by Xinhua writer Chris Dalby

On the map, the Guantanamo Bay Naval Base occupying only 45 square kilometers on the eastern coast of Cuba is not very impressive.

jailIt was ceded to the United States under the Cuban-American Treaty of 1903. The United States paid 2,000 U.S. dollars a year to Cuba for its use ever since.

Although the fee was raised to 4,085 U.S. dollars a year in 1938, the Cuban government has apparently cashed nothing on the checks since Fidel Castro took power in 1959.

Guantanamo Bay later became the eye of the maelstrom engulfing Cuba-U.S. relations.

The Cuban leadership said the United States has threatened Cuba with nuclear bombing if the country interfered with the base, which it said was a cover for American weapon smuggling to Cuban rebels and has been used as a staging ground to prepare actions against its government.

For a long time, the United States dismissed these concerns and developed Guantanamo as it saw fit. U.S. President Barack Obama declared ahead of his election he would like to close it, primarily due to its emblematic status as representing the worst abuses of the war on terror.

Guantanamo is not merely a prison. Even if Guantanamo Prison is closed, Washington has been steadfast in its refusal to give back the entire Guantanamo Naval Base to the Cuban government.

As relations with Cuba began to thaw early this year, the White House stated that Obama “does believe that the prison at Guantanamo Bay should be closed down … but not the naval base.”

This was a message the United States reiterated ahead of Secretary of State John Kerry’s trip to Cuba this week, as the State Department stated any discussion about Guantanamo was off the table.

Cuban Foreign Minister Bruno Rodriguez announced on Friday that the two countries had agreed to create a commission to discuss pressing issues, “including some that have remained without a solution during more than 50 years.”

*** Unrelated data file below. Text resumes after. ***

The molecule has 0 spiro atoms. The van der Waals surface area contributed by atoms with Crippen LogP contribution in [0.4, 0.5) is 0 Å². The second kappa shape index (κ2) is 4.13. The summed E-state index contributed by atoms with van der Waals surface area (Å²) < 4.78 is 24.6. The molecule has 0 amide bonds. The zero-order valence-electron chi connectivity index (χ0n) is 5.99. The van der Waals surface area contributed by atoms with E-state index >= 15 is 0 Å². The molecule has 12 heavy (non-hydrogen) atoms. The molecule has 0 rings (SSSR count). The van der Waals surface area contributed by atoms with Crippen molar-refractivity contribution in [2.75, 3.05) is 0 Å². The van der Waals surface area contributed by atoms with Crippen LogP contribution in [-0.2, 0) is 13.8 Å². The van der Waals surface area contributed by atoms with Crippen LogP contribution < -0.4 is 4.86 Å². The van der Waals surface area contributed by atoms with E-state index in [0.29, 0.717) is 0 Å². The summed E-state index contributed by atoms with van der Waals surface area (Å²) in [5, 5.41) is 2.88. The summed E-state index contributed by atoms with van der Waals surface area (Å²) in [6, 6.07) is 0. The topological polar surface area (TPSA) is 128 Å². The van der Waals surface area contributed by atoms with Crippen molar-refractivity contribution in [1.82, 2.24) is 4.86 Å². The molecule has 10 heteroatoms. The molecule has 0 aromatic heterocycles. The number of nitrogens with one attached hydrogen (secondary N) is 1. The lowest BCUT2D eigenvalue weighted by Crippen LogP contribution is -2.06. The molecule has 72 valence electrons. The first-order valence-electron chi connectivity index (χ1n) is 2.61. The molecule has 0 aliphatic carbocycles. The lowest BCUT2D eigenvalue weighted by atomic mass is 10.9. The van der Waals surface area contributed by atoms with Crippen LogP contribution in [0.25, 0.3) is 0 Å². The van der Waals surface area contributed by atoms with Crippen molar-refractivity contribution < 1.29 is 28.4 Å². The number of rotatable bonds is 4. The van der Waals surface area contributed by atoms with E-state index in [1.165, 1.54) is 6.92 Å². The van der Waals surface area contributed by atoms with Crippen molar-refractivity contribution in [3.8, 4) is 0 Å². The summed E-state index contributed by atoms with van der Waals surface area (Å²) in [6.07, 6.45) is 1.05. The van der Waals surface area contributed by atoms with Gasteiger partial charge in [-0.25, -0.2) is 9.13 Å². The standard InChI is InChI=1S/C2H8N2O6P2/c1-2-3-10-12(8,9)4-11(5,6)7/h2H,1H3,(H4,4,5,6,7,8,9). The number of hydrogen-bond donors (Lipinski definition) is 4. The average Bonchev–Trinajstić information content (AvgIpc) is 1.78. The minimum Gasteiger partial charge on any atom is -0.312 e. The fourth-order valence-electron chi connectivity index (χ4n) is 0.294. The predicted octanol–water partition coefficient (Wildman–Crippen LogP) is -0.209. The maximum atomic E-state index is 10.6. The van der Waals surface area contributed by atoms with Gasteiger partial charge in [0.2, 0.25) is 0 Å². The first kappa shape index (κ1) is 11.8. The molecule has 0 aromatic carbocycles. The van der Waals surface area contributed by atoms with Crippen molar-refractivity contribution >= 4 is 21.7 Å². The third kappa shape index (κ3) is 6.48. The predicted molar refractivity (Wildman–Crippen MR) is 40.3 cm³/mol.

This is a significant step, but as much as this committee may make progress on the trade embargo, immigration, and people smuggling, there has simply been no indication that the U.S. government has any desire to budge on the issue of the base.

While numerous countries have called the U.S. trade embargo on Cuba illegal, international pressure to shut down the Guantanamo Bay Naval Base is far from enough.

Cuba has called for the invalidation of the 1903 treaty, arguing it violates Article 52 of the Vienna Convention on the Law of Treaties, which outlaws any treaty signed with the use of force.
However, the case cited by Cuba is not strong enough as the Vienna Convention, which was signed in 1969, is not retroactive.

Some hope that the United States will be more amenable to returning the base once the prison closes. However, it looks as if this won’t happen anytime soon.

U.S. senators have raised a ruckus about inmates being relocated in the country, and American allies are less and less willing to take in prisoners they had no hand in capturing.

As stated by the Cuban leader Raul Castro, without the end of the Guantanamo Bay Naval Base, relations with the United States can never be fully normalized. Enditem

Source: Xinhua


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